Monica Goodling brings the Gonzo-Meter grief.

Down and on the way out.
May 24 2007 3:30 PM

Gonzo-Meter

Goodling brings only grief.

Today's chance of a Gonzales departure: 40 percent
(Previously: 57 percent)

The Gonzo-Meter

Whatever Monica Goodling's House judiciary committee testimony may have obscured or confused yesterday, she did clarify a few very important points regarding her former boss, Al Gonzales: He was, for instance, present at meetings and briefings about the U.S. attorney purge (i.e., he lied), he was involved in vetting the names on Kyle Sampson's list (i.e., he lied), and—bombshell—he did apparently attempt to square his recollection of the firings with hers, long after this scandal had broken (i.e., he lied again).

So, whatever else he may be—incompetent, clueless, in love with the president, suffering from crippling levels of memory impairment—the AG is pretty clearly now revealed to be a big, honkin' liar.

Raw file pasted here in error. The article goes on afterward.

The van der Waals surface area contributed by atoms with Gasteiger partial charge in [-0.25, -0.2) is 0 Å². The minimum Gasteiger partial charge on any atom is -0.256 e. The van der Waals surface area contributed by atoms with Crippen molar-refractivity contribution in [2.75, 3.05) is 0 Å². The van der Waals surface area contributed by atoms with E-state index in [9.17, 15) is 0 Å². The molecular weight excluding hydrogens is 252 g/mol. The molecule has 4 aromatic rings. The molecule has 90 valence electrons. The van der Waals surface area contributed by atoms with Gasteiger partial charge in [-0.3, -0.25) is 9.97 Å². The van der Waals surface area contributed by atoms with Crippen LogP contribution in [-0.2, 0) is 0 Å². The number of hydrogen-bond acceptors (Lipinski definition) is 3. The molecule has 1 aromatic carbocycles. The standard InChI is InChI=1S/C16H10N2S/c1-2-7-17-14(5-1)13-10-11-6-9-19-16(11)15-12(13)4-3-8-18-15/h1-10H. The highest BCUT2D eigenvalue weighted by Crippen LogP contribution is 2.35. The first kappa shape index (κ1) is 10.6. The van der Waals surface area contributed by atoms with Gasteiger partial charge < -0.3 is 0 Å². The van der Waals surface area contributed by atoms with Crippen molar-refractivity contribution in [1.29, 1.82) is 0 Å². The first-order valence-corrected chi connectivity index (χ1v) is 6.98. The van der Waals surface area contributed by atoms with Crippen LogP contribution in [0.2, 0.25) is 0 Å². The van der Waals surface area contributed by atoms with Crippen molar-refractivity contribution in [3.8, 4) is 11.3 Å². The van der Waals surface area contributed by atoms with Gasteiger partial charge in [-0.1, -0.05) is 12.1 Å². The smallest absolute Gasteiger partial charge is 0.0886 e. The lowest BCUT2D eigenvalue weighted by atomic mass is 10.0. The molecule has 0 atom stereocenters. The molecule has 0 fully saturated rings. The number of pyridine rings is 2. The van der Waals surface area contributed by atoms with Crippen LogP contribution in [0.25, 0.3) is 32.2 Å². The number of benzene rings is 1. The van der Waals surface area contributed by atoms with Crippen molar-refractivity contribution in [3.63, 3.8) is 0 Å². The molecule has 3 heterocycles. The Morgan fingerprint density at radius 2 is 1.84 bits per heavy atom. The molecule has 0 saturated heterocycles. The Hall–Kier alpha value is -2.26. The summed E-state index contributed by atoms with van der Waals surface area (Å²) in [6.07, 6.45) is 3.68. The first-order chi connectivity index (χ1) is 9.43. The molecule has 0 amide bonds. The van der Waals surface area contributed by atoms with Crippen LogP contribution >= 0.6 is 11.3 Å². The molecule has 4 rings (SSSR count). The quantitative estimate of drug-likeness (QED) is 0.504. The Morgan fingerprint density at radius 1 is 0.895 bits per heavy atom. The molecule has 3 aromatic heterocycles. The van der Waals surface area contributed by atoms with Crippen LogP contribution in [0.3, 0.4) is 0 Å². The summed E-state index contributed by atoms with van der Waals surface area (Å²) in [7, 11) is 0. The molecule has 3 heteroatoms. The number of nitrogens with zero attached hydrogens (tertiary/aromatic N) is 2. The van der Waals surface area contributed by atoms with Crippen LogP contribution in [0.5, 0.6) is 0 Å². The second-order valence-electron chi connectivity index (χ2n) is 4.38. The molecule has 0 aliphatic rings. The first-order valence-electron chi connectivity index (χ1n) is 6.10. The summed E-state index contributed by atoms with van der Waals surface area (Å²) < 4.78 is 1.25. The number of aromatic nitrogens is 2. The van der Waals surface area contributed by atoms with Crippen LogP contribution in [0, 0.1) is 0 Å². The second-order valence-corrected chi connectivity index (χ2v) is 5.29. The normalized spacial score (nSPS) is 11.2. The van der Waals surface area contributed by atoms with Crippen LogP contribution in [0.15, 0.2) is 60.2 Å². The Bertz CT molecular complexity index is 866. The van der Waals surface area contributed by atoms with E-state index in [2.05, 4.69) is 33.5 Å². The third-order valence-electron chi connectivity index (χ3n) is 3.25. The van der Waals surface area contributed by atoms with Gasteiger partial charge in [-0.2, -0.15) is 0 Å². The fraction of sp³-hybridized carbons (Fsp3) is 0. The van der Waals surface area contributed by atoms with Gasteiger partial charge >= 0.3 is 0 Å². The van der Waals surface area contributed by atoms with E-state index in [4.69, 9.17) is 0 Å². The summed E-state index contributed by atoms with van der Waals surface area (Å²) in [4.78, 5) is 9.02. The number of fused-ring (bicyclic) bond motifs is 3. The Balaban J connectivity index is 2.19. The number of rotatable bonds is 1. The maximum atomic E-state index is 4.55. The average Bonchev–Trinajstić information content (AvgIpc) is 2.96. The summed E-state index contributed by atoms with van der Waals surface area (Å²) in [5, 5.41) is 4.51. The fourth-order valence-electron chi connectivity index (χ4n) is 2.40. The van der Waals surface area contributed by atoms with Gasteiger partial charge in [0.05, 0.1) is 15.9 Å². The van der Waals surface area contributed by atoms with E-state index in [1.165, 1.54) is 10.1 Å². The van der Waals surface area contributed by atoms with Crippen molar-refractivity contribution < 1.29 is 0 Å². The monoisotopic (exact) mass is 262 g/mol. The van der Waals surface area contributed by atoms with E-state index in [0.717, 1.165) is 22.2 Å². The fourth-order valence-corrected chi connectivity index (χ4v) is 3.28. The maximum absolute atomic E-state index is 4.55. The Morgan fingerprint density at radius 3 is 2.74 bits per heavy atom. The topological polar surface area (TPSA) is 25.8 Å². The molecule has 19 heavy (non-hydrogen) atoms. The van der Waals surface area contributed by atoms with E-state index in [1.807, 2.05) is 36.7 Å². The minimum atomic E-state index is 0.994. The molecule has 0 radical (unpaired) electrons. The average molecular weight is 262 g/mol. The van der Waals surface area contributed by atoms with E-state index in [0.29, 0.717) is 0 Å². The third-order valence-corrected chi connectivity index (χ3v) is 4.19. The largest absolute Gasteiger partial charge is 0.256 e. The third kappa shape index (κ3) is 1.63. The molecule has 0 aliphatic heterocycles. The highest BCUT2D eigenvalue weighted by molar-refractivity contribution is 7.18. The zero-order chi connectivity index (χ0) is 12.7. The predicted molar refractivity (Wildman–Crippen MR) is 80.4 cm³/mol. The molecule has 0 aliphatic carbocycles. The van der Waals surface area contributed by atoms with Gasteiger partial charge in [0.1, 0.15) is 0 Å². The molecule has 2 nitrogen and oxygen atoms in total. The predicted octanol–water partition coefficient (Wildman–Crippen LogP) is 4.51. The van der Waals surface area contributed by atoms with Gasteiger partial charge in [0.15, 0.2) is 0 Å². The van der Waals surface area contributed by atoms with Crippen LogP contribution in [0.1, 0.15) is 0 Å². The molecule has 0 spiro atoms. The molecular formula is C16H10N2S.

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The old Gonzo-Meter might have responded to these revelations, and the resultant cries that Gonzales resign, and the president's ridiculous assurance that the probe should stop so he can take care of the problems himself, with a sharp upward spike. But, as we can now agree, the more we find out about what's gone wrong at the Justice Department, the more likely it seems that Gonzales will stay. The question isn't what we have already found out. It's how much more the Bush administration fears what we will find in the future.

So, we are dropping the meter to 40 today, with a sigh—but a bit of an admiring one. If we didn't live in Bizarro World, the front-page headlines blaring yet again that the attorney general lied would mean he was out. In Bush World, however, that calculus is reversed. Like a mountain goat on a heap of broken cans and old tires, Gonzales' footing looks, somehow, more sure than ever.

Emily Bazelon is a staff writer at the New York Times Magazine and the author of Sticks and Stones

John Dickerson is Slate's chief political correspondent and author of On Her Trail. Read his series on the presidency and on risk.

Dahlia Lithwick writes about the courts and the law for Slate. Follow her on Twitter.

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